Monday, February 16, 2009

Recommended Reading: Flex on Rails (Addison-Wesley)

Disclaimer: Addison-Wesley sent me (unsolicited) a review copy of this book at no charge, with the tacit assumption being that I would read it and review it publicly. There are no conditions, however, on the content of said review. What you are about to read is my unbiased, unvarnished take on this book, written to inform you, not to curry favor with the publisher or the authors. Also, I do not have any business relationship with any of the parties involved in the publication of this book; I will not gain in any way if you choose to buy it. But, as it happens with this book, I believe you will gain if you choose to buy it. Here's why:

The Good

Flex on Rails, by Tony Hillerson and Daniel Wanja, does many important things right, tech-book-wise, which I find astonishing; more so given that it's the first book by both authors. The material strikes an effective balance between easy-to-absorb and useful-in-real-life, without spending too much time at either extreme, and -- mercifully -- no time at all in "Hello World".

Aside to would-be (and a lot of already-are) tech book authors: Read Chapter 1 of this book -- all seven pages of it -- to see how it's done. Notice how much (read: "how little") time and print is expended on rehashing yet again the minute details of installing Ruby, RubyGems, Rails, and other requirements. This is not one of those books that has chosen to pad its page count by wallowing in the comfort zone of a twenty-page "Getting Started" tutorial.

Chapter 1 sets the tone. Subsequent material flows naturally, and never overwhelms. Chapters 2 and 3 combine effectively to introduce the concepts of Flex and Rails' use of XML and REST to communicate betwixt themselves, but without the seemingly-obligatory over-exposition of the history and motivation of either XML or REST.

The authors introduce testing early on (Chapter 4); not quite TDD, but not bad either, for a tech book. A brief detour into RubyAMF (Chapter 5) follows, and then we get another key topic, Debugging (Chapter 6), early enough to be useful but not so early as to be overwhelming.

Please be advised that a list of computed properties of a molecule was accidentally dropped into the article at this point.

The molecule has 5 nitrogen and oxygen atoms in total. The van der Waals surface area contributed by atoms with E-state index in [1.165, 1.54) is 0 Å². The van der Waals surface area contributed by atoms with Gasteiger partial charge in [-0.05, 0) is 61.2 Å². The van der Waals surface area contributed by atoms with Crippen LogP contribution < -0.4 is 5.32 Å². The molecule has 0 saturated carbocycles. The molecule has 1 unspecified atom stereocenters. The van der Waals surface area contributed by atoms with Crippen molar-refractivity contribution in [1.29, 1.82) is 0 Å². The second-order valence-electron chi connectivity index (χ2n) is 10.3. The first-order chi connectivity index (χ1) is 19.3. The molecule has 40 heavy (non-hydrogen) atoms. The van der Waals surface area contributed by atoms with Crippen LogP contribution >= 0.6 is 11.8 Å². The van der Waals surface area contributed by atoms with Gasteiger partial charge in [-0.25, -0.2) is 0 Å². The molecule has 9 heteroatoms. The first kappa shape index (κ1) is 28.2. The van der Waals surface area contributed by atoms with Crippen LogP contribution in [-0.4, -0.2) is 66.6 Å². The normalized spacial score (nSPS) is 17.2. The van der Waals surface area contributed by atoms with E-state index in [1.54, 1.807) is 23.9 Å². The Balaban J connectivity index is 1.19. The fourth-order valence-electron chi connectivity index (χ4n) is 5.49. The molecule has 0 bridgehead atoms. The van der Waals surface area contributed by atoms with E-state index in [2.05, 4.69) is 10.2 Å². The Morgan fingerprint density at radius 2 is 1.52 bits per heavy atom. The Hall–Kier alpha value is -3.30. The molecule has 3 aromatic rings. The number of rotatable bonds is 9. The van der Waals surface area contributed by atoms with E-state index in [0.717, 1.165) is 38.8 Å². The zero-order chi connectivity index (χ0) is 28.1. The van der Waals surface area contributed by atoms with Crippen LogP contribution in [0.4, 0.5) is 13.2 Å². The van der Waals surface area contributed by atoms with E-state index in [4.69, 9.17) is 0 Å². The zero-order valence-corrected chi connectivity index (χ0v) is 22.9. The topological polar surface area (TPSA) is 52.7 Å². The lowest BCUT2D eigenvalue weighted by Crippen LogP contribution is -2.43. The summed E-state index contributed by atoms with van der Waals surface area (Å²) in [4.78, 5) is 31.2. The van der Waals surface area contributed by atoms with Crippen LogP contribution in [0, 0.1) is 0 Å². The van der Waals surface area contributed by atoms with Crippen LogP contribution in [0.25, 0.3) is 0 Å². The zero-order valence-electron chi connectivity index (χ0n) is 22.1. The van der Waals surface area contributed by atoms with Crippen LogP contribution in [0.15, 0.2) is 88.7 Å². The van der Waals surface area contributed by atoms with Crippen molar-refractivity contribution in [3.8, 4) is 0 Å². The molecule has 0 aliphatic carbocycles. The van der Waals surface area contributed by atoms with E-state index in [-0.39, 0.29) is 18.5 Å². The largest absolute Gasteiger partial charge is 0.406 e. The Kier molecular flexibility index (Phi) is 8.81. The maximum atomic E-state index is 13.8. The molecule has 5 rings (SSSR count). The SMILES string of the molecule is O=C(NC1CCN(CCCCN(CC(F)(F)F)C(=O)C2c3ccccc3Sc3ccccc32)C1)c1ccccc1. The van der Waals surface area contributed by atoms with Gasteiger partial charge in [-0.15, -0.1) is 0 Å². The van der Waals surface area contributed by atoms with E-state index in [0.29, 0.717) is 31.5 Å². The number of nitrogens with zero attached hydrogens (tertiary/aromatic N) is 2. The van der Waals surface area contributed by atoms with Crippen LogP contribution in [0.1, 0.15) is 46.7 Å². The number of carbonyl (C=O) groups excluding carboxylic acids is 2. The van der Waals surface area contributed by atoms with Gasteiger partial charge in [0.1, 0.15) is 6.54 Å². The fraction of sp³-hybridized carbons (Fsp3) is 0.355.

Throughout this first part of the book, the authors assume a fair amount of Rails knowledge/experience. For example, Chapter 2 ("Passing Data with XML") jumps right in with a sample Rails app, complete with (minimal) scaffolding and a simple database migration. Rather than bog the reader down with minutiae, as far too many other tech books do, this material is presented with an unforced, matter-of-fact tone that assumes reader familiarity, but doesn't condescend. Now I concede that I'm an experienced Rails developer, so I take this stuff for granted. But I believe that someone new to Rails would not be overwhelmed. And -- key point here -- there are other, better resources for learning about Rails' scaffolding and migrations. An ill-timed dissertation here would just turn off seasoned developers entirely and distract any new kids in the audience. Good for Tony and Daniel (and whatever wise editors they worked with) for avoiding this all-too-familiar trap.

The second half of the book demonstrates another key concept that too many tech books don't bother with, and one that I think this team just nailed: Flex on Rails is not an introductory tutorial, and it's not an advanced recipe book: it's both! Each of Chapters 10 through 22 presents a solution to a problem that is very likely to crop up in any real-world usage of this technology. To name a few:

  • Source Control (Chapter 10), including Subversion and Git

  • Deployment (Chapter 12), largely with Capistrano

  • Authenticating (Chapter 15)

  • Communicating between Flex and JavaScript (Chapter 21)

  • File Upload (Chapter 22)